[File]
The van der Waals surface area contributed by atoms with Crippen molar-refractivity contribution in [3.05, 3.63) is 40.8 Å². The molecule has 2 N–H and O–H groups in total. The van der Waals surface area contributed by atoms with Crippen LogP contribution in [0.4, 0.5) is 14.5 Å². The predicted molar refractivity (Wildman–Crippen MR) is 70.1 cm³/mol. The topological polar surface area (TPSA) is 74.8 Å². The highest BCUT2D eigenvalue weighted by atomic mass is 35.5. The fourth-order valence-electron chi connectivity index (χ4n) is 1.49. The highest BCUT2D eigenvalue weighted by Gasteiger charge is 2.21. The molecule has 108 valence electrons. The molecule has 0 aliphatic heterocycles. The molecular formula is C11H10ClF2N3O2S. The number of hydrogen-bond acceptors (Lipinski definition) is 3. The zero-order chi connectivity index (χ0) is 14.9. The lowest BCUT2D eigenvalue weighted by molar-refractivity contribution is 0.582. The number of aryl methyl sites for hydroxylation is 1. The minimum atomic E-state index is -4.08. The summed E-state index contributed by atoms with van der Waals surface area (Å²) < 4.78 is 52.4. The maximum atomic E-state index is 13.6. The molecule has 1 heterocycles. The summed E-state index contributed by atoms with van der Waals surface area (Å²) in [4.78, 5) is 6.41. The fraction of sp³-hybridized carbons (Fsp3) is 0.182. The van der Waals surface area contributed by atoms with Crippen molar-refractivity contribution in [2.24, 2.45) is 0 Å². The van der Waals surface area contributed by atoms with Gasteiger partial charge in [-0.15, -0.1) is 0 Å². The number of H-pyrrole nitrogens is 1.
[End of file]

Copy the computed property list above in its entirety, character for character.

The van der Waals surface area contributed by atoms with Crippen molar-refractivity contribution in [3.05, 3.63) is 40.8 Å². The molecule has 2 N–H and O–H groups in total. The van der Waals surface area contributed by atoms with Crippen LogP contribution in [0.4, 0.5) is 14.5 Å². The predicted molar refractivity (Wildman–Crippen MR) is 70.1 cm³/mol. The topological polar surface area (TPSA) is 74.8 Å². The highest BCUT2D eigenvalue weighted by atomic mass is 35.5. The fourth-order valence-electron chi connectivity index (χ4n) is 1.49. The highest BCUT2D eigenvalue weighted by Gasteiger charge is 2.21. The molecule has 108 valence electrons. The molecule has 0 aliphatic heterocycles. The molecular formula is C11H10ClF2N3O2S. The number of hydrogen-bond acceptors (Lipinski definition) is 3. The zero-order chi connectivity index (χ0) is 14.9. The lowest BCUT2D eigenvalue weighted by molar-refractivity contribution is 0.582. The number of aryl methyl sites for hydroxylation is 1. The minimum atomic E-state index is -4.08. The summed E-state index contributed by atoms with van der Waals surface area (Å²) < 4.78 is 52.4. The maximum atomic E-state index is 13.6. The molecule has 1 heterocycles. The summed E-state index contributed by atoms with van der Waals surface area (Å²) in [4.78, 5) is 6.41. The fraction of sp³-hybridized carbons (Fsp3) is 0.182. The van der Waals surface area contributed by atoms with Crippen molar-refractivity contribution in [2.24, 2.45) is 0 Å². The van der Waals surface area contributed by atoms with Gasteiger partial charge in [-0.15, -0.1) is 0 Å². The number of H-pyrrole nitrogens is 1.